For Eyasu, seeing his brother’s work ethic result in awards including the Dean’s Research Award was particularly impactful.

“His [Ezra’s] dedication, his hard work, his love for the field, he’s doing something he loves and getting recognized [for it].”

Unlike some of the other sibling pairs in the cohort, sisters Tayla and Zahra Hamilton are pursuing decidedly different career paths. Zahra, an ELITE Program alumni, is pursuing a degree in computing science while Tayla, a first time intern, is pursuing a Bachelor of Design in Business and Marketing. Despite their diverging interests, the sister’s support of one another is clear. Zahra was the one to encourage her sister to apply after spending a summer working at the Neuromuscular Control and Biomechanics lab at the U of A. This internship sparked her interest in rehabilitative technology and she knew her sister would also benefit from a summer in the ELITE Program.

After being accepted, Tayla was matched with Clavis Studio and hired to work as a UX/UI designer.

“My role was to research user interactions, plan and develop design strategies, as well as work closely with my team to understand the company’s goals.”

On the other side of the disciplinary spectrum, Zahra spent the summer interning at the Bionic Limbs for Improved Natural Control (BLINC) lab at the U of A.

“During this internship, I was able to not only learn new programming languages, but also gain valuable knowledge about how technology can be used to benefit the rehabilitation sector.”

For both sisters, interning with the ELITE Program at the same time gave them an opportunity to watch one another struggle with and overcome the challenges of learning difficult software and programming languages.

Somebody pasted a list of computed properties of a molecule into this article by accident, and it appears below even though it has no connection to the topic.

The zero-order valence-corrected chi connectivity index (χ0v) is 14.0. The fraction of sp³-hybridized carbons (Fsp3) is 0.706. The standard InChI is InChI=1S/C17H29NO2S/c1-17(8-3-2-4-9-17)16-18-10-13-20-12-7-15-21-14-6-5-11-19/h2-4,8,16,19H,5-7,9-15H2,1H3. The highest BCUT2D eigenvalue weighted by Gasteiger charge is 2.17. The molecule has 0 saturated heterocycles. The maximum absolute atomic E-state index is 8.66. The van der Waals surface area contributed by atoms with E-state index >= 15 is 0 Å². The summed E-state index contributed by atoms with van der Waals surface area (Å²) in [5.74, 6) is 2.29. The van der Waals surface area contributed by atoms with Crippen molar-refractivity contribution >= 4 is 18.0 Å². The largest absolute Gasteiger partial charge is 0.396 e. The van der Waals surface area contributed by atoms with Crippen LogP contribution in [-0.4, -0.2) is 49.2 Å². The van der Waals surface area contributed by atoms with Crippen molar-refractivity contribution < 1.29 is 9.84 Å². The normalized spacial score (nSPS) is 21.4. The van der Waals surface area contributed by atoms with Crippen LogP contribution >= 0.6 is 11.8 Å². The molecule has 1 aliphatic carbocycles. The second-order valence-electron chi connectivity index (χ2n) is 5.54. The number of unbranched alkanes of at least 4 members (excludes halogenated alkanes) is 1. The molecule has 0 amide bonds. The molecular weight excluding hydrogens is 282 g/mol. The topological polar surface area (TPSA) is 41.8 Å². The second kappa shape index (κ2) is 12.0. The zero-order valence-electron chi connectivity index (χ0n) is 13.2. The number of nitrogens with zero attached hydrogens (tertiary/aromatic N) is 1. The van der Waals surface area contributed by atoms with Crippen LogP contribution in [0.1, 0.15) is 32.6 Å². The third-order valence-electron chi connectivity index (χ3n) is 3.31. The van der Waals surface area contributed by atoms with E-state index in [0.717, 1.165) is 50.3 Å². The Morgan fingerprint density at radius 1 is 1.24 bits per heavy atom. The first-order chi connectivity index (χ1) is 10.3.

When asked about the significance of the ELITE Program for Black students aspiring to careers in STEM, the siblings agreed that the ELITE Program provides an invaluable opportunity to students.

From Ezra Dese, “giving opportunities to students of diverse communities to look into the academic field is really important and expands our diversity.”

The 2023 cohort of ELITE Program interns was our largest and most diverse cohort to date. The presence of so many familial relationships in the cohort speaks to the power of community, the clear potential for program longevity, and the importance of capacity building across generations.

“Sustainability in the ELITE Program is exemplified by having students such as myself returning for a second placement, and my brother subsequently joining the program in 2022. This is a testament to the excellence of the team and the planning done at the ELITE program,”, says Daniel Menghesha

We’re so happy to see siblings and friends learning and growing together and we look forward to welcoming another incredible cohort of students in 2024.

To learn more about our 2023 internship cohort, read our Impact Report on our Giving and Donors page.